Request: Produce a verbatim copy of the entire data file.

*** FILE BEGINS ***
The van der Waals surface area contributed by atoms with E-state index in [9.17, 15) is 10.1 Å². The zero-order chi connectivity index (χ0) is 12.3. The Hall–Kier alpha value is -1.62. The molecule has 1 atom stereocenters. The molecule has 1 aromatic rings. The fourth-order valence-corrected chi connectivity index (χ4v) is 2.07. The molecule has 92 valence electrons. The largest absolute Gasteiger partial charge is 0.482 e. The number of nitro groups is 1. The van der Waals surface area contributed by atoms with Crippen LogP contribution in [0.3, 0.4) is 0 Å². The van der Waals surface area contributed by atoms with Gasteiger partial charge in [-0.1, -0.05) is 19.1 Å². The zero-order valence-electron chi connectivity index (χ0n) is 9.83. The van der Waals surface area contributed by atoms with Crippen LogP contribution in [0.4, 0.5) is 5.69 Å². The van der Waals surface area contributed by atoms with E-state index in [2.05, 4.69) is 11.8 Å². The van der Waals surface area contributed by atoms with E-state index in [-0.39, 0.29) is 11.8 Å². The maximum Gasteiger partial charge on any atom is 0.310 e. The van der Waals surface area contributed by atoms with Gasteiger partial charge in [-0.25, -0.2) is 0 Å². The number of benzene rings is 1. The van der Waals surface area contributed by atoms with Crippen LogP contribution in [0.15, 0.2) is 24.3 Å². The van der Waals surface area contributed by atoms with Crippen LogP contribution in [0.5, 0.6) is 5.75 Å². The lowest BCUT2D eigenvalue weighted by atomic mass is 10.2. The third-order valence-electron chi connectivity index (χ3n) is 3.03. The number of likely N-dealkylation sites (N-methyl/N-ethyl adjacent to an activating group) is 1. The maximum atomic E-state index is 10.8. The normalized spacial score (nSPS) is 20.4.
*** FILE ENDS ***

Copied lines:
The van der Waals surface area contributed by atoms with E-state index in [9.17, 15) is 10.1 Å². The zero-order chi connectivity index (χ0) is 12.3. The Hall–Kier alpha value is -1.62. The molecule has 1 atom stereocenters. The molecule has 1 aromatic rings. The fourth-order valence-corrected chi connectivity index (χ4v) is 2.07. The molecule has 92 valence electrons. The largest absolute Gasteiger partial charge is 0.482 e. The number of nitro groups is 1. The van der Waals surface area contributed by atoms with Crippen LogP contribution in [0.3, 0.4) is 0 Å². The van der Waals surface area contributed by atoms with Gasteiger partial charge in [-0.1, -0.05) is 19.1 Å². The zero-order valence-electron chi connectivity index (χ0n) is 9.83. The van der Waals surface area contributed by atoms with Crippen LogP contribution in [0.4, 0.5) is 5.69 Å². The van der Waals surface area contributed by atoms with E-state index in [2.05, 4.69) is 11.8 Å². The van der Waals surface area contributed by atoms with E-state index in [-0.39, 0.29) is 11.8 Å². The maximum Gasteiger partial charge on any atom is 0.310 e. The van der Waals surface area contributed by atoms with Gasteiger partial charge in [-0.25, -0.2) is 0 Å². The number of benzene rings is 1. The van der Waals surface area contributed by atoms with Crippen LogP contribution in [0.15, 0.2) is 24.3 Å². The van der Waals surface area contributed by atoms with Crippen LogP contribution in [0.5, 0.6) is 5.75 Å². The lowest BCUT2D eigenvalue weighted by atomic mass is 10.2. The third-order valence-electron chi connectivity index (χ3n) is 3.03. The number of likely N-dealkylation sites (N-methyl/N-ethyl adjacent to an activating group) is 1. The maximum atomic E-state index is 10.8. The normalized spacial score (nSPS) is 20.4.